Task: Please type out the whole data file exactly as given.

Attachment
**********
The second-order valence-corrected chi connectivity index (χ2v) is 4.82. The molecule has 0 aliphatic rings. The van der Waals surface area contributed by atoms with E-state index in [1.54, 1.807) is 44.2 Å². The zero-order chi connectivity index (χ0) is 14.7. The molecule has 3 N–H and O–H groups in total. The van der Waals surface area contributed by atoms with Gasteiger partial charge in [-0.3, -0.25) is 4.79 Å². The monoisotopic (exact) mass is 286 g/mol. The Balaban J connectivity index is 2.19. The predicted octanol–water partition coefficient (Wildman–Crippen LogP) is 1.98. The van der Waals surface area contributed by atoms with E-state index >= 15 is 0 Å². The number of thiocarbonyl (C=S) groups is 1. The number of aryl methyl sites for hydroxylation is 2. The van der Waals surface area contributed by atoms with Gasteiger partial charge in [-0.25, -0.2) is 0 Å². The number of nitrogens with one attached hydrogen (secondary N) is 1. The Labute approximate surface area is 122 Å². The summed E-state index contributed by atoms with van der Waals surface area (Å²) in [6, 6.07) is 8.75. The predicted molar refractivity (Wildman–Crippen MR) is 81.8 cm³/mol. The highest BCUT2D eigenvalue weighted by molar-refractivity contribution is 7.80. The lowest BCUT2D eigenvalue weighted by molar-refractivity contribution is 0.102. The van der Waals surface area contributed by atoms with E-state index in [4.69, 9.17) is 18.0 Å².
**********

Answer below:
The second-order valence-corrected chi connectivity index (χ2v) is 4.82. The molecule has 0 aliphatic rings. The van der Waals surface area contributed by atoms with E-state index in [1.54, 1.807) is 44.2 Å². The zero-order chi connectivity index (χ0) is 14.7. The molecule has 3 N–H and O–H groups in total. The van der Waals surface area contributed by atoms with Gasteiger partial charge in [-0.3, -0.25) is 4.79 Å². The monoisotopic (exact) mass is 286 g/mol. The Balaban J connectivity index is 2.19. The predicted octanol–water partition coefficient (Wildman–Crippen LogP) is 1.98. The van der Waals surface area contributed by atoms with E-state index >= 15 is 0 Å². The number of thiocarbonyl (C=S) groups is 1. The number of aryl methyl sites for hydroxylation is 2. The van der Waals surface area contributed by atoms with Gasteiger partial charge in [-0.25, -0.2) is 0 Å². The number of nitrogens with one attached hydrogen (secondary N) is 1. The Labute approximate surface area is 122 Å². The summed E-state index contributed by atoms with van der Waals surface area (Å²) in [6, 6.07) is 8.75. The predicted molar refractivity (Wildman–Crippen MR) is 81.8 cm³/mol. The highest BCUT2D eigenvalue weighted by molar-refractivity contribution is 7.80. The lowest BCUT2D eigenvalue weighted by molar-refractivity contribution is 0.102. The van der Waals surface area contributed by atoms with E-state index in [4.69, 9.17) is 18.0 Å².